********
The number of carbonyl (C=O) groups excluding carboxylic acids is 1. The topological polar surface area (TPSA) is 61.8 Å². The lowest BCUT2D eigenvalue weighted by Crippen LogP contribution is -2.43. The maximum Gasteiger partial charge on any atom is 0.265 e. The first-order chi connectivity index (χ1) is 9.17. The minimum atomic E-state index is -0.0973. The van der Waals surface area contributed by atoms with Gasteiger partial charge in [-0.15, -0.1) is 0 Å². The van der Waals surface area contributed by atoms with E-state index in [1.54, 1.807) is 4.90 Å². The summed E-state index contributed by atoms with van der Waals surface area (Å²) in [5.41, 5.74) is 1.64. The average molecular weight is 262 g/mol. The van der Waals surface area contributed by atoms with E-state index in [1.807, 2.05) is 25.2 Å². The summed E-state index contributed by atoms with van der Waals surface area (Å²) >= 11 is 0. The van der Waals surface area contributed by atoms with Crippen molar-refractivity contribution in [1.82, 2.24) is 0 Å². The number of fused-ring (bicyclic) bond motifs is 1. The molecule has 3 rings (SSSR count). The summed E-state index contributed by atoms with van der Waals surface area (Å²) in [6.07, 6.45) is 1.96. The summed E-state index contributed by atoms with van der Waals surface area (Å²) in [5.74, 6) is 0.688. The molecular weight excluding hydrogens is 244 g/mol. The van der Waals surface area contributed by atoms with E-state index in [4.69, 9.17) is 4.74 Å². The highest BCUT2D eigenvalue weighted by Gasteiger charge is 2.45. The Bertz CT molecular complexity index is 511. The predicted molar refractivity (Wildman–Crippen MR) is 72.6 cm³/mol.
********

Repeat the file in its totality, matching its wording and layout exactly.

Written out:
The number of carbonyl (C=O) groups excluding carboxylic acids is 1. The topological polar surface area (TPSA) is 61.8 Å². The lowest BCUT2D eigenvalue weighted by Crippen LogP contribution is -2.43. The maximum Gasteiger partial charge on any atom is 0.265 e. The first-order chi connectivity index (χ1) is 9.17. The minimum atomic E-state index is -0.0973. The van der Waals surface area contributed by atoms with Gasteiger partial charge in [-0.15, -0.1) is 0 Å². The van der Waals surface area contributed by atoms with E-state index in [1.54, 1.807) is 4.90 Å². The summed E-state index contributed by atoms with van der Waals surface area (Å²) in [5.41, 5.74) is 1.64. The average molecular weight is 262 g/mol. The van der Waals surface area contributed by atoms with E-state index in [1.807, 2.05) is 25.2 Å². The summed E-state index contributed by atoms with van der Waals surface area (Å²) >= 11 is 0. The van der Waals surface area contributed by atoms with Crippen molar-refractivity contribution in [1.82, 2.24) is 0 Å². The number of fused-ring (bicyclic) bond motifs is 1. The molecule has 3 rings (SSSR count). The summed E-state index contributed by atoms with van der Waals surface area (Å²) in [6.07, 6.45) is 1.96. The summed E-state index contributed by atoms with van der Waals surface area (Å²) in [5.74, 6) is 0.688. The molecular weight excluding hydrogens is 244 g/mol. The van der Waals surface area contributed by atoms with E-state index in [4.69, 9.17) is 4.74 Å². The highest BCUT2D eigenvalue weighted by Gasteiger charge is 2.45. The Bertz CT molecular complexity index is 511. The predicted molar refractivity (Wildman–Crippen MR) is 72.6 cm³/mol.